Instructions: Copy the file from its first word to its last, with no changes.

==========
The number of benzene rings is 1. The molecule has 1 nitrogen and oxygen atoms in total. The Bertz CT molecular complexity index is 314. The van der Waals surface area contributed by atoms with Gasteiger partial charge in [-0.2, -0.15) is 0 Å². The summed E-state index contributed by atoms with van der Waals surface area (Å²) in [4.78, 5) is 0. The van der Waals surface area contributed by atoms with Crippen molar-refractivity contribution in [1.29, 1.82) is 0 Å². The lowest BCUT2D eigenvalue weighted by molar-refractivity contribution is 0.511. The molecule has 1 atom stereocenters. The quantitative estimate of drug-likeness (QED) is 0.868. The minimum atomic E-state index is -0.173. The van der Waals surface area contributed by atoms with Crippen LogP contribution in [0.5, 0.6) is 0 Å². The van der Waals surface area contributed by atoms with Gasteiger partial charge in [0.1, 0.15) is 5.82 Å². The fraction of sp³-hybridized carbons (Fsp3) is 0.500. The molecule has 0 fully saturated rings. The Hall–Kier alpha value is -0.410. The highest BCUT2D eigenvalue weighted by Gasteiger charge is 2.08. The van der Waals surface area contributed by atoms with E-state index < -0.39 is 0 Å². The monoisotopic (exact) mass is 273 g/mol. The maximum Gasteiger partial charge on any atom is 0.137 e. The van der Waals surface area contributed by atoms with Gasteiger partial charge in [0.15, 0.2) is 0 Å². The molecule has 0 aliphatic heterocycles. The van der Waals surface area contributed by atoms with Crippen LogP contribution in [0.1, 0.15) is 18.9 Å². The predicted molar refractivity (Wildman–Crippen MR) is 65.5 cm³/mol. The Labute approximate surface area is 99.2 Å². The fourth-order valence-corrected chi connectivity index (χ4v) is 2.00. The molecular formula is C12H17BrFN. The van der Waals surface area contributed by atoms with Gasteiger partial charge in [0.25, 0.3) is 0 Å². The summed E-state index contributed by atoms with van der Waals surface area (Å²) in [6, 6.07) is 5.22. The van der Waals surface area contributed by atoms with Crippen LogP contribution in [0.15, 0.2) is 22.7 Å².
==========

The number of benzene rings is 1. The molecule has 1 nitrogen and oxygen atoms in total. The Bertz CT molecular complexity index is 314. The van der Waals surface area contributed by atoms with Gasteiger partial charge in [-0.2, -0.15) is 0 Å². The summed E-state index contributed by atoms with van der Waals surface area (Å²) in [4.78, 5) is 0. The van der Waals surface area contributed by atoms with Crippen molar-refractivity contribution in [1.29, 1.82) is 0 Å². The lowest BCUT2D eigenvalue weighted by molar-refractivity contribution is 0.511. The molecule has 1 atom stereocenters. The quantitative estimate of drug-likeness (QED) is 0.868. The minimum atomic E-state index is -0.173. The van der Waals surface area contributed by atoms with Crippen LogP contribution in [0.5, 0.6) is 0 Å². The van der Waals surface area contributed by atoms with Gasteiger partial charge in [0.1, 0.15) is 5.82 Å². The fraction of sp³-hybridized carbons (Fsp3) is 0.500. The molecule has 0 fully saturated rings. The Hall–Kier alpha value is -0.410. The highest BCUT2D eigenvalue weighted by Gasteiger charge is 2.08. The van der Waals surface area contributed by atoms with E-state index < -0.39 is 0 Å². The monoisotopic (exact) mass is 273 g/mol. The maximum Gasteiger partial charge on any atom is 0.137 e. The van der Waals surface area contributed by atoms with Gasteiger partial charge in [0.15, 0.2) is 0 Å². The molecule has 0 aliphatic heterocycles. The van der Waals surface area contributed by atoms with Crippen LogP contribution in [0.1, 0.15) is 18.9 Å². The predicted molar refractivity (Wildman–Crippen MR) is 65.5 cm³/mol. The Labute approximate surface area is 99.2 Å². The fourth-order valence-corrected chi connectivity index (χ4v) is 2.00. The molecular formula is C12H17BrFN. The van der Waals surface area contributed by atoms with Gasteiger partial charge in [0.25, 0.3) is 0 Å². The summed E-state index contributed by atoms with van der Waals surface area (Å²) in [6, 6.07) is 5.22. The van der Waals surface area contributed by atoms with Crippen LogP contribution in [0.15, 0.2) is 22.7 Å².